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Can I Get Disability for Glaucoma?

Glaucoma is a medical term that actually describes a group of eye conditions that affect one’s sight. It often affects both eyes, and if left untreated, can result in total blindness.
English: Photograph showing acute angle-closur...

It is caused by a buildup of pressure inside the eye, called interocular pressure, resulting in a blockage that prevents the fluid inside the eyeball (aqueous humor) from properly draining. This buildup of pressure inside the eye can damage the optic nerve, which connects the eye to the brain, and the nerve fibers of the retina, the light sensitive  lining at the back of the eye. It’s the second leading cause of blindness worldwide, thought to affect one out of ten people over age 80, and one of 200 people 50 years old or younger.

Loss of vision dramatically affects your ability to work, and you may qualify for Supplemental Security Income (SSI) or Social Security Disability Insurance (SSDI) if you are diagnosed with glaucoma, providing you meet certain Social Security Administration (SSA) requirements, or listings:

Listing 2.02--Impairment of Visual Acuity

This means your vision in your better eye, after correction, can be measured at    20/200 or less. This applies whether glaucoma is present in one or both eyes.

Listing 2.03--Contractions of Peripheral Visual Fields in Better Eye

This is a measurement of your peripheral vision, determined by a peripheral field test. This test determines how much your glaucoma is affecting your ability to see things to the side, or your “side vision.” Criteria include inability to see things 10 degrees from looking straight ahead and vision limited to 20 percent of the total visual field (ahead and peripherally).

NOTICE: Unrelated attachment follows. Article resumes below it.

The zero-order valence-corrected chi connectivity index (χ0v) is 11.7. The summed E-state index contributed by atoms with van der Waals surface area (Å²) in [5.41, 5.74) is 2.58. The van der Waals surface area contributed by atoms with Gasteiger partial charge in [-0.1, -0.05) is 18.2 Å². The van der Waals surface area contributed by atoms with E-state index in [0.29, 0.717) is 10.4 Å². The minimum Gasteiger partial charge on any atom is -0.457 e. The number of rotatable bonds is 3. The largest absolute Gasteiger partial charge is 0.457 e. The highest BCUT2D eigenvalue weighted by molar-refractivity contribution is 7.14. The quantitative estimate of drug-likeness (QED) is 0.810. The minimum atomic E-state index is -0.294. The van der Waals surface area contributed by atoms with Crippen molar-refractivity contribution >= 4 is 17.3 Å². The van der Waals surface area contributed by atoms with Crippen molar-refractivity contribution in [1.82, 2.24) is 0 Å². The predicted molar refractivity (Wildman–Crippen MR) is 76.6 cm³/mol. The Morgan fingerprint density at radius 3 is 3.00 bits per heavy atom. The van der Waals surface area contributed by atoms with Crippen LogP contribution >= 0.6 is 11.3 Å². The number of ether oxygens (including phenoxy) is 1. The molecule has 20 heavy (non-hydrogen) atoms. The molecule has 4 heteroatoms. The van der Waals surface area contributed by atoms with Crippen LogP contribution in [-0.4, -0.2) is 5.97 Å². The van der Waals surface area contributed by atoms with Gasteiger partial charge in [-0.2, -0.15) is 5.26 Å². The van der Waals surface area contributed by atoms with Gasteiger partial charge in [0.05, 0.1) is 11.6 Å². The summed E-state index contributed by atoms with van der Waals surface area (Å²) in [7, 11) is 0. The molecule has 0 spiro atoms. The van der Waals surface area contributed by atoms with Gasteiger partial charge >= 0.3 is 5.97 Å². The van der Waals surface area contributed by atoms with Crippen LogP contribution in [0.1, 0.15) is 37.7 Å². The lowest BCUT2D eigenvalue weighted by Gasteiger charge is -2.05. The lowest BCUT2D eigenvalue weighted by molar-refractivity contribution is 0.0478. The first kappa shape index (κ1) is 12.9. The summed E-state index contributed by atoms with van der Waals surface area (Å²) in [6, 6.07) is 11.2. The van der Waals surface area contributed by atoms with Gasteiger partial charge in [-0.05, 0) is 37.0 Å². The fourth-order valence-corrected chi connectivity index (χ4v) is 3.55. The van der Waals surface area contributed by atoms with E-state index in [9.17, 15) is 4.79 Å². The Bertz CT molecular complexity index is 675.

Listing 2.04--Loss of Visual Efficiency

This measurement shows your better eye is only 20 percent better than your bad eye

Listing 2.06--Total Bilateral Opthamoplegia

This condition causes the loss of muscle function in both eyes, making you unable to look around from side to side or up and down.

Even if your vision does not meet the above definitions of blindness, you may still be eligible for SSI or SSDI if you can prove the condition of your eyesight is so severe it prevents you from working in your current job, any job you’ve had in the past 15 years, or from being retrained in a new job because of your age, past work history, education or “residual functional capacity” to work.

“Residual” means what is left over; “functional” refers to your ability to perform work or in a work-like environment; and “capacity” refers to your ability to perform in a competitive work environment. If your residual functional ability, or what you are limited to do by your disability, is less than sedentary, for example, it means you are not able to even perform a simple, sit down, unskilled job eight hours a day and five days a week.

If you can prove your glaucoma prevents you from even performing the simplest of jobs, you can qualify for coverage. For example, if you are unable to perform secretarial or accounting work because you can’t see the computer screen in front of you or items around you, you could qualify.

The first step toward a successful SSI or SSDI claim is contacting a qualified attorney or an advocate specializing in Social Security Disability coverage. Working alongside legal and medical professionals helps you build a strong case, and can go a long way towards approval  and speed your way to getting the benefits you need and deserve.
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